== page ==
Relationships between forest-floor invertebrate distribution, movement, and microclimate under alternative riparian management practices Public Deposited

http://ir.library.oregonstate.edu/concern/graduate_thesis_or_dissertations/9p290d52c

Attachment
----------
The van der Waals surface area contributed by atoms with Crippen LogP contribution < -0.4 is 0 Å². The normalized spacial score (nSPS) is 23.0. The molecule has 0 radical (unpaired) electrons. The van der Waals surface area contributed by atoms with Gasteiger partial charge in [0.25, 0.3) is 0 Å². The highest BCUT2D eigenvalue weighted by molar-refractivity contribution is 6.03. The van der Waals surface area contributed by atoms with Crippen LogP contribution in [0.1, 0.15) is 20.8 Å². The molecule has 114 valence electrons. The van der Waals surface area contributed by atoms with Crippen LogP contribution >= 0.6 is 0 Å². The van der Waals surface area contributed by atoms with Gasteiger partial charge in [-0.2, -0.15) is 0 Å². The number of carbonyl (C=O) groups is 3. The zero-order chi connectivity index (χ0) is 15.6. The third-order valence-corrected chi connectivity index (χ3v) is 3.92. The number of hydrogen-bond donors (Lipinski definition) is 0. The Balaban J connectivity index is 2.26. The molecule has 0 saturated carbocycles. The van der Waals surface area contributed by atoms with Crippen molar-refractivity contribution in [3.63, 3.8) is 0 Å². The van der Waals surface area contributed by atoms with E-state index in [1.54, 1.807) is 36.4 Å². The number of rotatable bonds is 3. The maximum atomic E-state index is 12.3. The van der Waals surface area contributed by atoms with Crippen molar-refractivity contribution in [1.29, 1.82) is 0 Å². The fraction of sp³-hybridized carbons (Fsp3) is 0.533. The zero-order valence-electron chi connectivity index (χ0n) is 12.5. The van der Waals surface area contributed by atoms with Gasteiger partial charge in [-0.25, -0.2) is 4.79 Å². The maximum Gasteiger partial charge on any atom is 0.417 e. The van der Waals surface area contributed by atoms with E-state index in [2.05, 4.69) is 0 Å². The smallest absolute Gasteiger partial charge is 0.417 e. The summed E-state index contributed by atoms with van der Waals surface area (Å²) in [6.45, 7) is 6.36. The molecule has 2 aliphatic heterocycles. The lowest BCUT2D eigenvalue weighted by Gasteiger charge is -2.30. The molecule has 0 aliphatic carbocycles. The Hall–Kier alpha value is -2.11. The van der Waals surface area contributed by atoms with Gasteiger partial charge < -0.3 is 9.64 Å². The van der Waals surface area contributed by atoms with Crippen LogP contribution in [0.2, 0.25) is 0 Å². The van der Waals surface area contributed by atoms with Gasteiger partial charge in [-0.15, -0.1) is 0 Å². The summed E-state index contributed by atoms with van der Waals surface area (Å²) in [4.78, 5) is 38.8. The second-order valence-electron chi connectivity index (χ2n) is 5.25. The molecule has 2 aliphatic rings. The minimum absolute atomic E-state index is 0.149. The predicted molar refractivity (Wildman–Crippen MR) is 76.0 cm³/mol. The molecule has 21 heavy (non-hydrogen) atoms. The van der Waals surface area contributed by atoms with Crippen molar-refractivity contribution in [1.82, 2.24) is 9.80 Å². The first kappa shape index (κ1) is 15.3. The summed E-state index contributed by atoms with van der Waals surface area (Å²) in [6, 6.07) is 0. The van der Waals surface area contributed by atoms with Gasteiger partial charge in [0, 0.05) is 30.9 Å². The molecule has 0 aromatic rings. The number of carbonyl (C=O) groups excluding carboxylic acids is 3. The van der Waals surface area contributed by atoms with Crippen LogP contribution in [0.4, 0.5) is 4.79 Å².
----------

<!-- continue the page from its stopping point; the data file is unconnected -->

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  • Headwater streams and their riparian zones are a common, yet poorly understood, component of Pacific Northwest landscapes. I sought to describe the ecological significance of headwater stream riparian zones as habitat for forest-floor invertebrate communities, and to assess how alternative management strategies for riparian zones may impact these communities. I compared community composition of forest-floor invertebrates at five distances along 70 m trans-riparian (stream edge to upsiope) gradients in three treatments: mature forests; clearcuts; and across riparian buffers of ~30 m width. In the buffer treatments, I looked for evidence of microclimatic edge effects, and also biological edge effects, as characterized by species distribution and movement patterns across the forest-clearcut boundary. Invertebrates were collected in pitfall traps, in five replicate blocks of three treatments each, in the Willamette National Forest, OR. Air and soil temperature, and relative humidity were measured at a subset of pitfall locations at each site. A pitfall grid was installed at one riparian buffer site for a mark-release- recapture study to record carabid beetle and lycosid spider movements across the buffer edge. Ordination revealed a distinct "riparian" invertebrate community within 1 m of the stream edge in mature forest treatments, which was strongly related to a cool, humid microclimate. The stream appeared to influence microclimate at least 20 m up slope in the mature forest treatments. Invertebrate community composition in buffer treatments was far more similar to that of mature forests than was that of clearcuts, a pattern mirrored by microclimate. Microclimatic edge effects were not evident in the buffer, suggesting that the stream's cool, humid influence on microclimate may be modifying any warm, drying effects coming in from the forest-clearcut edge. While biological edge effects were not clear for invertebrate communities, individual species showed various responses to the buffer edge, depending on their habitat affinities and mobility. These results suggest that invertebrate distributions are strongly associated with microclimate, and that riparian buffers of ~30 m width provide suitable habitat for many forest species. However, buffer edges may serve as barriers to dispersal for some forest interior species, or be permeable to invasion by open-habitat species, with possible consequences for long-term population and community dynamics within the buffer.
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